Do you call the doctor at night for low B/P's on night shift?

  1. 0
    B/P was 90/60. What would the B/P have to be before you would call the doctor on night shift? I work in the "skilled side" at the LTC. The doctor does not have orders or parameters in regards to calling him in regards to the low B/P's. The first thing this doctor does when you call him at night is that he calls the DON at her home at night and reports you for calling him at night. However, the nurse from the 3-11 shift says you are suppose to call the doctor each time you get a low B/P on nights. In other words, I would be calling the doctor every night at 1am to report these low BP's. The DON would then be awakened every night at 1am when the doctor calls and reports me to the DON. Is it not normal to have a lower B/P when you are asleep at night?
  2. 33 Comments so far...

  3. 6
    A one time BP should be looked at in context, along with symptomatic versus not...A single 'low' BP means nothing without qualifiers.
    psu_213, MoopleRN, loriangel14, and 3 others like this.
  4. 7
    Why are you taking blood pressures at night?? People, especially sick people, need sleep.That said, I wouldn't call the doctor to tell him the bp was low if the patient were asymptomatic.
    LTCangel, psu_213, MoopleRN, and 4 others like this.
  5. 10
    A lot of long term care places take vitals at night. It's ridiculous.

    Do not call a doc for a BP of 90/60. Generally you need a MAP greater than 60 to perfuse vital organs. When you're sleeping, your organs such as your brain and heart don't need as much O2 anyways so it can be even less. 90/60 is a MAP of 70. If you don't know about mean arterial pressure, its a good tool to use, Google it. Anyways, I wouldn't even think about assessing a patient for anything greater than 80 systolic. Less than 80, think about the MAP. Map less than 60, retake the BP. When retaking it, check both arms, and assess pt for symptoms. Systolic less than 80, MAP less than 60 on both arms and pt showing some type of signs and symptoms... now you can begin to THINK about calling the doc. Hope this helps.

    P.S. Never be afraid to call the doc. There's a reason they get paid so much. If you're worried about your pt, ask others for their opinion, and if that doesn't help, call the doc. If they get mad, give it right back to them. Gone are the days of docs striking fear in the hearts of nurses. We're all in this together.
    LTCangel, DSkelton711, LoveToHike, and 7 others like this.
  6. 6
    If this person is running 90/60 every night, I absolutely would not call the doctor. Always assess your patient and consider their normal. Also, did they receive anti-hypertensives at bed time? Are they a small person? I assume they are just laying around in the bed, b/p is going to be lower.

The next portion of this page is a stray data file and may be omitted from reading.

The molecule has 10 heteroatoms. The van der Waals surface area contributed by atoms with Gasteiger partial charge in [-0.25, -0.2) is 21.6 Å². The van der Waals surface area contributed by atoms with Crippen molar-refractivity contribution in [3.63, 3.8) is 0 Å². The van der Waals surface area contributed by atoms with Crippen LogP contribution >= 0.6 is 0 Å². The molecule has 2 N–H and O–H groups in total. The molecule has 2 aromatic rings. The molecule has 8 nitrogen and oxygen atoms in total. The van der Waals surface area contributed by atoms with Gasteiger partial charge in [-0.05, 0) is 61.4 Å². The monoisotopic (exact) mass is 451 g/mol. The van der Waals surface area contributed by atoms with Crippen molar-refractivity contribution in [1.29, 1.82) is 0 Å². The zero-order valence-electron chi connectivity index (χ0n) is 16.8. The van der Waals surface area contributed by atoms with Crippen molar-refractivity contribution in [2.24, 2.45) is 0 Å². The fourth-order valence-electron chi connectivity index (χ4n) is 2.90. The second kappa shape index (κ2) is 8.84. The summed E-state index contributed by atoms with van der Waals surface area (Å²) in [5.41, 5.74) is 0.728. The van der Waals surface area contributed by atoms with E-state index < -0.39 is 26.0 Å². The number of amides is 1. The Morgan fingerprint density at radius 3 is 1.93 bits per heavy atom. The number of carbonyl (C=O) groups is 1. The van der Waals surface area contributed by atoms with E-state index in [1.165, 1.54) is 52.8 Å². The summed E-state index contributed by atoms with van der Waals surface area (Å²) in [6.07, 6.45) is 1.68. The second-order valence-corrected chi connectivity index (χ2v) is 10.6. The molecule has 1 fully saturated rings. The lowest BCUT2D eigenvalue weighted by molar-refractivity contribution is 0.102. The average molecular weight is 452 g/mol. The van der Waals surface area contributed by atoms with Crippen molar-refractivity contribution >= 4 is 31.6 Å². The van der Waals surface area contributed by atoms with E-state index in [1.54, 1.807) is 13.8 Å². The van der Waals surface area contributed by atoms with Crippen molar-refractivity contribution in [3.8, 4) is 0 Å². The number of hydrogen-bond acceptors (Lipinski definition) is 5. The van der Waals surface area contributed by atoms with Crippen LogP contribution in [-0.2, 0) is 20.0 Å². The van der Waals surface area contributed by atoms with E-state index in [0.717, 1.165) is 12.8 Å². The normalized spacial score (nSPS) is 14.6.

OTOH, if your "little voice" is telling you something is wrong - call the doc. I never hesitate to call my docs if I am uncomfortable with something - it is their patient!
    LoveToHike, Enthused RN, MoopleRN, and 3 others like this.
  7. 2
    Why are you taking a BP at 1:00 am?
    Blackcat99 and loriangel14 like this.
  8. 6
    Famous words... Don't treat the monitor, treat the pt. I would not call the MD for that pressure, I would assess my pt. How are they, how are their other vitals, is this normal for this pt, did they receive BP meds at bedtime?? Does this pt run high,etc? All questions I would ask but typically with a MAP 60 or greater, I do not worry. I would continue to watch and report other issues. If its not an emergency, I would not call at 1am.
    LTCangel, psu_213, Enthused RN, and 3 others like this.
  9. 4
    Definetly not for 90/60. Why would that, by itself, worry you? Of course, a lower than normal BP can be symptomatic of other things. Like sepsis or GI bleeding. But then they'd be presenting with other symptoms, like fever, tachycardia, bloody stools, whatever. And if that were the case, you wouldn't really be calling about the BP anyways, right?
    LTCangel, snorkzella, MoopleRN, and 1 other like this.
  10. 0
    Quote from Mully
    A lot of long term care places take vitals at night. It's ridiculous.

    Do not call a doc for a BP of 90/60. Generally you need a MAP greater than 60 to perfuse vital organs. When you're sleeping, your organs such as your brain and heart don't need as much O2 anyways so it can be even less. 90/60 is a MAP of 70. If you don't know about mean arterial pressure, its a good tool to use, Google it. Anyways, I wouldn't even think about assessing a patient for anything greater than 80 systolic. Less than 80, think about the MAP. Map less than 60, retake the BP. When retaking it, check both arms, and assess pt for symptoms. Systolic less than 80, MAP less than 60 on both arms and pt showing some type of signs and symptoms... now you can begin to THINK about calling the doc. Hope this helps.

    P.S. Never be afraid to call the doc. There's a reason they get paid so much. If you're worried about your pt, ask others for their opinion, and if that doesn't help, call the doc. If they get mad, give it right back to them. Gone are the days of docs striking fear in the hearts of nurses. We're all in this together.
    We normally don't have monitors in LTC and many B/Ps are taken manually. We don't calculate the MAPs. Takes way to much time when you have 20-30 B/Ps to check in one shift.

    To the OP. I would call the MD if the low reading is way out of the norm from the patients' baseline. If the patient is symptomatic, i.e. altered mental status.
  11. 0
    No matter what we say.... call the MD when it doubt. Never be afraid to get yelled at.


Nursing Jobs in every specialty and state. Visit today and Create Job Alerts, Manage Your Resume, and Apply for Jobs.

A Big Thank You To Our Sponsors
Top